The UK is to take over the rotating leadership of Nato’s “very high readiness” joint task force, created after the last summit of alliance leaders in Wales in 2014. Three thousand British troops, based in Britain and Germany, will eventually make up the bulk of the 5,000-strong detachment, with forces from countries including Denmark, Spain, Estonia and the US.

nato troops

How many will survive to regret this?

Stripping away innuendo and insinuation, an article by Deborah Haynes in Warsaw records that five hundred British troops will be stationed from next year in Estonia and 150 will form an “enduring” presence in Poland. The forces will be “defensive in nature but clearly combat capable”, a Whitehall source said. They will be part of a commitment by NATO to station four new battalions, totalling about 4,000 personnel, as part of a reinforcement of NATO’s border with Russia. A further 3,000 British military personnel will lead a new emergency task force in 2017.

In a strategic use of terminology, the force will be described as a “persistent” or “enduring” presence, to avoid breaking a longstanding deal with Russia that Nato will not “permanently” deploy troops on its eastern flank.

The Murdoch Times reports that there is (American/NATO?) concern that countries such as Germany and France are seeking to build a European army rather than focussing their military resources on NATO.

The article twice anticipates a verbal rebuke from Moscow and records that NATO members who are neighbours of Russia are concerned that President Putin may seek to create unrest within their borders as well. 

David Cameron is reported to have said: “The UK is proud to be taking the lead role, deploying troops across eastern Europe.”

Many readers, however, will feel apprehensive – certainly not proud – echoing Germany’s foreign Minister Frank-Walter Steinmeier in warning against “saber-rattling and war cries” directed toward Russia and joining the United States Conference of Mayors, in condemnation of NATO’s Anaconda War Games and massing of troops on Russia’s border.



NATO wargames condemned by the United States Conference of Mayors

July 4, 2016


The United States Conference of Mayors, town and city leaders administering populations greater than 30,000, condemned NATO’s Anaconda War Games on Russia’s border as increasing the threat of nuclear conflict.

NATO esthonia 16

“NATO does not seek confrontation with Russia”, according to Jens Stoltenberg, NATO Secretary-general

But Sam Jones, the FT’s defence and security editor, reports at length on ‘European wargames’. NATO has been supporting Kevadtorm (“Spring Storm”): a military ‘exercise’ in which around 1,000 troops from Latvia, Lithuania, Germany, the Netherlands, the UK, the US and Portugal, have been deployed to Estonia to train and ‘play the enemy’ (above).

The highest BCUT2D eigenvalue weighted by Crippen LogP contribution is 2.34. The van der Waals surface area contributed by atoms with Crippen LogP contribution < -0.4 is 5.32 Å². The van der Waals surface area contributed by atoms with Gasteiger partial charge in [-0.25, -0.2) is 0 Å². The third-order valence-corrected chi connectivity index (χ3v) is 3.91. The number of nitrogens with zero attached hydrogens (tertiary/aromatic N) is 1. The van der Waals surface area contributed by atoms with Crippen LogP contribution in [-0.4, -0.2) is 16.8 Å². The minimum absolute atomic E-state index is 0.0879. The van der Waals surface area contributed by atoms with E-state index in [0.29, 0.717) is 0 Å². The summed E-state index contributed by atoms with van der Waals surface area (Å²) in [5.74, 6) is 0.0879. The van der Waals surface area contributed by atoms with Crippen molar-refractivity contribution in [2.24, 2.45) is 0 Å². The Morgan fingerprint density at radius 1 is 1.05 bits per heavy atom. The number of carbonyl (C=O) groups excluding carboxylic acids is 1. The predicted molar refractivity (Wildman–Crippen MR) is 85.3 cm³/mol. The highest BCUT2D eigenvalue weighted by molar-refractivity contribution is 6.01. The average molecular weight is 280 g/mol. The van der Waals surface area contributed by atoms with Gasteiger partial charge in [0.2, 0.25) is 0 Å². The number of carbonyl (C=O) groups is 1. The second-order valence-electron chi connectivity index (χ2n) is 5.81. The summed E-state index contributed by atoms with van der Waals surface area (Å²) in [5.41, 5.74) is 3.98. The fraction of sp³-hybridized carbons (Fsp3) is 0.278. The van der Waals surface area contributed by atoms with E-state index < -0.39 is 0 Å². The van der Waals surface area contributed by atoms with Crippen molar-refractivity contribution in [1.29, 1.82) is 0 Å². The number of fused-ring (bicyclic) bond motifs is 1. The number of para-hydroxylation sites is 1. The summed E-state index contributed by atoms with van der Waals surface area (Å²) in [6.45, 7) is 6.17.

Across the Baltic, under the alliance’s aegis, Latvia held “Summer Shield” with 1,100 troops, Lithuania has begun “Iron Wolf”, with 5,000 troops and in June, “Saber Strike” saw thousands of US troops airlifted into the entire region and in Poland, “Anakonda”, a 31,000-man war game closed a few weeks ago.

It is said that NATO is worried by Russia’s plans

More than 2,000 exercises and wargames, snap drills and rapid mobilisation exercises will be held, that could see tens of thousands of troops deployed in Russia’s western military zone. NATO’s defence ministers in Brussels will ask for 3,000 to 4,000 NATO troops, in four battalions — one American, one British, one Canadian and one German — to be stationed in the three Baltic states and Poland on a “persistent” basis.

The alliance’s political unity is being challenged by a divergence of views

Next week Warsaw’s NATO biennial summit will take place but some NATO members have other priorities: Southern European members are preoccupied by the Mediterranean migrant crisis and Jones reports that Germany, whose diplomats are known to have the closest ties to the Russian government, fears that NATO is entering into a wildly irresponsible game of military bluff.

With activity in Afghanistan winding down, the Wales NATO summit focussed on responding to the Ukrainian crisis, but ‘dovish voices’ in the alliance believed further mobilisation would be too provocative at the time.

Jones writes that Russia perceives the US game-plan as a military formula of “regime change” to topple or destabilise governments that do not bend to western economic and democratic values.

Russia says that its borderland military build-up is a response to NATO’s own growing military presence. In May 2014, Valery Gerasimov, chief of the Russian general staff, speaking at the Moscow International Security Conference, described NATO’s reinforcement of the Baltic states and Poland as part of a grander game to expand aggressively the alliance’s influence in Ukraine and, by implication, Russia itself. Successive conflicts after 1990, Kosovo, Afghanistan, Iraq, Libya and the Arab Spring were seen as part of a continuum, as were the Rose revolution in Georgia (2003), the Orange revolution in Ukraine (2004), the green movement in Iran (2009) and most recently, the Syrian civil war.